Scientists Discover Breathing Techniques That Can Improve Our Mental Wellness!

Admin | Published 2017-01-06 19:25

The researchers at the Northwestern University’s Feinberg School of Medicine conducted a recent study on how breathing rhythms' effect our brain and mental disposition.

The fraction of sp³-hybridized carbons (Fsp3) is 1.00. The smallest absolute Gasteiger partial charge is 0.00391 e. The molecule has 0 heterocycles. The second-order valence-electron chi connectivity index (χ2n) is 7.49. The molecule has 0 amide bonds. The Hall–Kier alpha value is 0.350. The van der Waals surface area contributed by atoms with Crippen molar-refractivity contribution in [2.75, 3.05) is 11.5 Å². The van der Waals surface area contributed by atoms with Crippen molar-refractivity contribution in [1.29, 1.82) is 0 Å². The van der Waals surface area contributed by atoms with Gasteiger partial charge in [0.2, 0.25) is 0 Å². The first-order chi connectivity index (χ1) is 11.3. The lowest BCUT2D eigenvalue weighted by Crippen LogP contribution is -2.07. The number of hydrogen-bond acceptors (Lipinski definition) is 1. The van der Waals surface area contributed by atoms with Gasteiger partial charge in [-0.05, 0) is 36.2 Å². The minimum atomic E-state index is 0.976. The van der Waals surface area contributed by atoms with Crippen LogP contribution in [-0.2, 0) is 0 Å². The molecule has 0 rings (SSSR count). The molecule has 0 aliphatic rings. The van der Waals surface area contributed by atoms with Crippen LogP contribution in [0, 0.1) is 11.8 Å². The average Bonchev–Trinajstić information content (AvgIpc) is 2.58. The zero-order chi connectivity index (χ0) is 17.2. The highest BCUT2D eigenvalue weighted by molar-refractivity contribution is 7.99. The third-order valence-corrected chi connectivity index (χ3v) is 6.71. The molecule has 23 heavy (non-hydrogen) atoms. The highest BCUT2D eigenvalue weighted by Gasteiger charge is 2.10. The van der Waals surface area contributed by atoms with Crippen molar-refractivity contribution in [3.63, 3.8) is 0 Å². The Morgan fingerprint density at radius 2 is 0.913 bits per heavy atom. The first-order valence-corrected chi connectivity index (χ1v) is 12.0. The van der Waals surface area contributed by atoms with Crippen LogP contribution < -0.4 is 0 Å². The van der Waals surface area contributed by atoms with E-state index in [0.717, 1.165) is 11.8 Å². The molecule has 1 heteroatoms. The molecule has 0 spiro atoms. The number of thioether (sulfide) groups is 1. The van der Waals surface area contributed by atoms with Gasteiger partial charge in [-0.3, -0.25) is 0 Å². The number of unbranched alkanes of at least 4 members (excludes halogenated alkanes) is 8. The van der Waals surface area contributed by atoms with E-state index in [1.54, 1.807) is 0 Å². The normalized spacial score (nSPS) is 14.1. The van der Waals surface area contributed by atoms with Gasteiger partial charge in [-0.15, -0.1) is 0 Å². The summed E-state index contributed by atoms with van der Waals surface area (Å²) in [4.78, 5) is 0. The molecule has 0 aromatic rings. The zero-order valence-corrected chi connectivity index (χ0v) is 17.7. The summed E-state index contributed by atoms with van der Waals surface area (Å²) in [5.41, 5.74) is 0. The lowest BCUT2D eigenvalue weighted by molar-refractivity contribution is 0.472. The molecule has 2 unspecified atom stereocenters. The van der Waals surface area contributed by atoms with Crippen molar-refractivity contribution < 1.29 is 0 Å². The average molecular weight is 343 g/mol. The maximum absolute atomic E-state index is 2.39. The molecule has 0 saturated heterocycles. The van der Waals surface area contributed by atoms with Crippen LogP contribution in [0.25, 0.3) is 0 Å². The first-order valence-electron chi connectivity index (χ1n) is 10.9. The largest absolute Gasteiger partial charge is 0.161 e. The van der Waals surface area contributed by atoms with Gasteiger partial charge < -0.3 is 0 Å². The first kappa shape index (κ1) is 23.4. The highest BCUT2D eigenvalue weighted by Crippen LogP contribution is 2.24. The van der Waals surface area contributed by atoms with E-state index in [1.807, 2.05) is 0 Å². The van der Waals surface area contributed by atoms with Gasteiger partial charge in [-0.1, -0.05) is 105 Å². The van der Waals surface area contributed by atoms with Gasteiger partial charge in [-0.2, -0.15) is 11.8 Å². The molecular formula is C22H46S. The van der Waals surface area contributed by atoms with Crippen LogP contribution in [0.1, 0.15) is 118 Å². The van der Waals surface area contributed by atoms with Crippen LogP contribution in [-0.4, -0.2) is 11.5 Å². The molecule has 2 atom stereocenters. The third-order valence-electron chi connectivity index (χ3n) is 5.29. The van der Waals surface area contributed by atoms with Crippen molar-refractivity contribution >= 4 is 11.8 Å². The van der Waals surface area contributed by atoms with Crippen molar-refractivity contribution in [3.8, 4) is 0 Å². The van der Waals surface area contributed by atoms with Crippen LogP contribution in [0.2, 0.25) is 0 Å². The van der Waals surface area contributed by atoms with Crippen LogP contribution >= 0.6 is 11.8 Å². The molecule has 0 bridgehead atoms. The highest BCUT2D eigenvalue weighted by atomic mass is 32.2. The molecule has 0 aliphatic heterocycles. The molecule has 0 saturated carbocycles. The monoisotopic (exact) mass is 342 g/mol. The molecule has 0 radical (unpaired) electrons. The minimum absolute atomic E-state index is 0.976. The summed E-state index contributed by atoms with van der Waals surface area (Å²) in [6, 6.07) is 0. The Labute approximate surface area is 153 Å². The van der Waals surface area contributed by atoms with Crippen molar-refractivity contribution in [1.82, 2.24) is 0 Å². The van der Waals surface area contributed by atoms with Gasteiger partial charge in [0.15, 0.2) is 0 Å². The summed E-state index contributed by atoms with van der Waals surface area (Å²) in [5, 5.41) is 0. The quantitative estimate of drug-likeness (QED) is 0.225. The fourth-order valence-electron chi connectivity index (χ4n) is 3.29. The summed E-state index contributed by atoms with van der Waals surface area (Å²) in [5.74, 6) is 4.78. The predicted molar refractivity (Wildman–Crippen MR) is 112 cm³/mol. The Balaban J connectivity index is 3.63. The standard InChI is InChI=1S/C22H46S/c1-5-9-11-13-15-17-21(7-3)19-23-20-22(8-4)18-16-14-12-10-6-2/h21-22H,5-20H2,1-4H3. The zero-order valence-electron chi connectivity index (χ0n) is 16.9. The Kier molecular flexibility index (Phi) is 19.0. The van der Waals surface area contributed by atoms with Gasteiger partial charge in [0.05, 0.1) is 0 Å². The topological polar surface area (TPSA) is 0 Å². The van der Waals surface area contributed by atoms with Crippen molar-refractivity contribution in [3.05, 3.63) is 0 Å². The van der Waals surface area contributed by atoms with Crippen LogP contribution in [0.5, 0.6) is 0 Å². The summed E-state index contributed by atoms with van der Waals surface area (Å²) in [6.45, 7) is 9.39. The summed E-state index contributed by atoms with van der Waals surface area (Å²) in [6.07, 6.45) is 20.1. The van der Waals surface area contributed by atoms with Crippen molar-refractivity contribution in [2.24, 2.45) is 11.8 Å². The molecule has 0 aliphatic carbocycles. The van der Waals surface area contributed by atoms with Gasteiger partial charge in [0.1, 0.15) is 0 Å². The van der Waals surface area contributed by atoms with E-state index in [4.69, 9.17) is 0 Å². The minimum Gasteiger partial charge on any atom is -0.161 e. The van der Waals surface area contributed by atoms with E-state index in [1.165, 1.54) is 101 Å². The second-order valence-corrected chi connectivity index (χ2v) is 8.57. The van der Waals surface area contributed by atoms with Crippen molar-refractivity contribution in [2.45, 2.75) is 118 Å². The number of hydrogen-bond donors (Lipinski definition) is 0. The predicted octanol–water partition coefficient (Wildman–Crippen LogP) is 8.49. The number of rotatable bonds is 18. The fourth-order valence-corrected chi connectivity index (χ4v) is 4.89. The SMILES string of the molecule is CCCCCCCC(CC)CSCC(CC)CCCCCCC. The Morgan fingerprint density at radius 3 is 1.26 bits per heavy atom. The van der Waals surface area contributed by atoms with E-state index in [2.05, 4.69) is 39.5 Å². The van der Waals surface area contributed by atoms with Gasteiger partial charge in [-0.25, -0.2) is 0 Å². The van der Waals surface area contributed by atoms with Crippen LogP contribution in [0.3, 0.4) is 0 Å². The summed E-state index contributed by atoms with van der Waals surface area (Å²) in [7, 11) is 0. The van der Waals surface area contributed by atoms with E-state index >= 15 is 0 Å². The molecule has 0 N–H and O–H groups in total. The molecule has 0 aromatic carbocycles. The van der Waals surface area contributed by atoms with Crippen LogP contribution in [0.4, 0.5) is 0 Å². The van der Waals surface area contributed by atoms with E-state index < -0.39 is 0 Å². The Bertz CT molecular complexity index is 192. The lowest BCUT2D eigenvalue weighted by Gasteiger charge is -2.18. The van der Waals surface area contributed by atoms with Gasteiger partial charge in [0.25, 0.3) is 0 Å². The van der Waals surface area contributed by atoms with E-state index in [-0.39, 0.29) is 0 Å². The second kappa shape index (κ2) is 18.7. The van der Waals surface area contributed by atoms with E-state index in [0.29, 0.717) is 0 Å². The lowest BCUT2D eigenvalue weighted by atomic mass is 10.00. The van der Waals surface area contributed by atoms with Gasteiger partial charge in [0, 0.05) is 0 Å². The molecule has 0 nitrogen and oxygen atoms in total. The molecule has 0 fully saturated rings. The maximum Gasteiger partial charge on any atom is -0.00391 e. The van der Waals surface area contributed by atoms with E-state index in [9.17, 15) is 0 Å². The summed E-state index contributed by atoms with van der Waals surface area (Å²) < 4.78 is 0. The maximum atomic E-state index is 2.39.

Science has stayed at the sidelines and now it is trying to catch up. It's a no-brainer that breathing equates to living. We can no longer argue about that. Our body teaches us how to breathe, at least for the sake of staying alive. But ancient cultures have harnessed the power of breathing for overall wellness of the mind and body. These ancient cultures have passed it on to the modern world. Thus, yoga as a discipline and exercise has evolved in modern societies where stress is prevalent. Even the word 'zen' which equates to calmness and peace made it to the urban dictionary. Adults regular breathing is between 12 and 18 breaths per minute. But when we get stressed it staggers to 20 breaths per minute. The study goes deeper into how breathing rhythms and pacing stimulate and affect our brain's ability to think deeper than we normally do. Even when we inhale and exhale through the mouse and nose have corresponding effects. The neuroscientists found which areas of the brain get affected when we breathe or inhale. Inhalation affects the amygdala, hippocampus, and piriform cortex. These are all parts of the limbic system, the emotional and instinctual center of our brain. One of the intriguing findings of the study is that our recognition capability and memory retention are faster and more efficient when we breath in through our nose. In making important decisions, you may want to breathe deeply through your nose when thinking things over. “When you inhale, you are in a sense synchronizing brain oscillations across the limbic network,” according to Jay Gottfried who is a professor of neurology at Northwestern and the senior author of this study. The findings are published in Neuroscience. [embed width=550][/embed] See: Stubborn Political Beliefs “Hardwired” in Our Brain According to Neuroscientists
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